When Ghanaian artist Nana Osei Kwadwo started his project of documenting the share-ride mini-van taxis known as tro-tros, he approached it as research. He took photographs of both the inside and the outside of the tro-tros and interviewed the people involved in the business.
But that approach had operational challenges. For example, how did he show the people from whom he had not obtained adequate consent? To resolve this problem, he turned to the surrealist movement’s idea of the irrational juxtaposition of images and made still images into short motion films.
“The question was how I could make videos that would start a conversation about the tro-tro. I decided to make the videos slightly surreal so that people would start asking questions about them. This is how we bring them into the bigger picture of how tro-tros affect our lives,” Kwadwo says.
“One technique that influences the way that I make my videos is the kaleidoscope editing effect. The mirror effect is also something that I have seen over and over again when I use Microsoft Media Player,” he continues.
“Tro-tro” is Ga for three pence, the fare that was charged for a ride during colonial times. The first generation of tro-tros were Bedford trucks with wood fittings made by local artisans. Now they include Nissan Urvan and Mercedes Benz D 309 vans. Typically, there are two front seats for passengers, a driver’s seat and a row of passenger seats, depending on the size of the van. One seat is always reserved for a “mate”, the local name for the tro-tro conductor.
According to Jennifer Hart, an associate professor of history at Wayne State University, who has studied Ghana’s motor transportation system, the tro-tro is essential for mobility in Accra.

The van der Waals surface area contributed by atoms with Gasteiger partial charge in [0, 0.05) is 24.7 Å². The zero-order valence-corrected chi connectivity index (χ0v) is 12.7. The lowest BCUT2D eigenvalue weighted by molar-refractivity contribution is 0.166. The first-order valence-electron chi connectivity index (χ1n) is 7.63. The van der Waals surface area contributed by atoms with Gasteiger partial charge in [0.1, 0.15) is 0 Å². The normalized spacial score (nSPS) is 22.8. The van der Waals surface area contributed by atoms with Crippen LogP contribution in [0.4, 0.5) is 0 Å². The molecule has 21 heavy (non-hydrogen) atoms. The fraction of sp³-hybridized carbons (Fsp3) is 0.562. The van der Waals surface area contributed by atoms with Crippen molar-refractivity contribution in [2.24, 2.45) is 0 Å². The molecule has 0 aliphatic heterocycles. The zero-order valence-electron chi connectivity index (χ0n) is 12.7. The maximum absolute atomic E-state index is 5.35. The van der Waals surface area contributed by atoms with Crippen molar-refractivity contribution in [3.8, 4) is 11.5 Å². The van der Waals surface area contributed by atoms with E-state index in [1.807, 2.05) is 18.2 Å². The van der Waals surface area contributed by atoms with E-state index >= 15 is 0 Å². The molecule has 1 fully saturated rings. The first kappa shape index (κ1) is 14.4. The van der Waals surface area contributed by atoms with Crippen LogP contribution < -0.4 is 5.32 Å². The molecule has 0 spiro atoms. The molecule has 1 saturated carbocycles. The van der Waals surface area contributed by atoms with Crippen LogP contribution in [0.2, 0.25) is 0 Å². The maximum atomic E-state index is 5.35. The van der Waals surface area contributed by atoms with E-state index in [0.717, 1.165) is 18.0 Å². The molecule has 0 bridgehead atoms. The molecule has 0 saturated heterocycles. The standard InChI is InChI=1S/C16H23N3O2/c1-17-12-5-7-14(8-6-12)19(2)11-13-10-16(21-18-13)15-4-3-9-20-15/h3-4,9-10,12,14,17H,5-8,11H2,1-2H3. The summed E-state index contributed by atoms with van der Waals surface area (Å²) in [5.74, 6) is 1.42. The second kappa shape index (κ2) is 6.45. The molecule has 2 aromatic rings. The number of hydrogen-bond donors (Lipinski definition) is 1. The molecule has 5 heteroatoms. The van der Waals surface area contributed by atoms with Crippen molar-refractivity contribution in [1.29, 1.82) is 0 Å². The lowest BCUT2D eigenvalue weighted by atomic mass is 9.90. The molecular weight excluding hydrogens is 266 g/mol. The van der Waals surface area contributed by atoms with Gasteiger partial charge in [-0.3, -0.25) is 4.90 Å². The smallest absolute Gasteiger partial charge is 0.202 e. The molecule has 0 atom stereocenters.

“In a city like Accra, which is defined by urban sprawl, [the tro-tro] is critical. Increasing numbers of Accra residents own cars, but this number is still nowhere near the majority. Having a flexible, adaptable and accessible system that can cover such a large area is essential for the city to function,” she writes in a statement for This is Africa.
Following the collapse of state transportation operations, the private sector filled the vacuum, sometimes even reaching places where there was no state presence. In 2015, it was reported that 85% of Accra’s mobile residents used tro-tros as their means of transportation.
Tro-tros have always had pop-culture clout. Songs have been sung about them. A 1985 highlife song by Nana Kwame Ampadu, one of the most popular performers of the genre, and his African Brothers Band is titled “Diversfo”, which translates as “drivers”. In the song, Ampadu celebrates both the attractions and the frustrations of tro-tro travel. He speaks about driver-driver communication, police harassment and the behaviour of passengers. At the end of the song, he attempts to explain how inscriptions on the tro-tros relate as cultural, political and personal narratives. In another highlife song, “Driver Banza”, which translates as “bad driver”, singer George Jahraa critiques tro-tro drivers.
Tro-tro drivers show their resistance to government policies through inscriptions on their windscreens and rear windows.
More recently, musicians Wanlov and Six Strings have also sung about tro-tros. On social media, there are groups like Tro-Tro Diaries on Facebook, where people rant about their daily experiences on tro-tros. There is also a poetry group, Tro-tro Vibes, that performs spoken word and acoustic music in tro-tros. Even the La Drivers Union has their unique honk-horn music, called “Por Por”.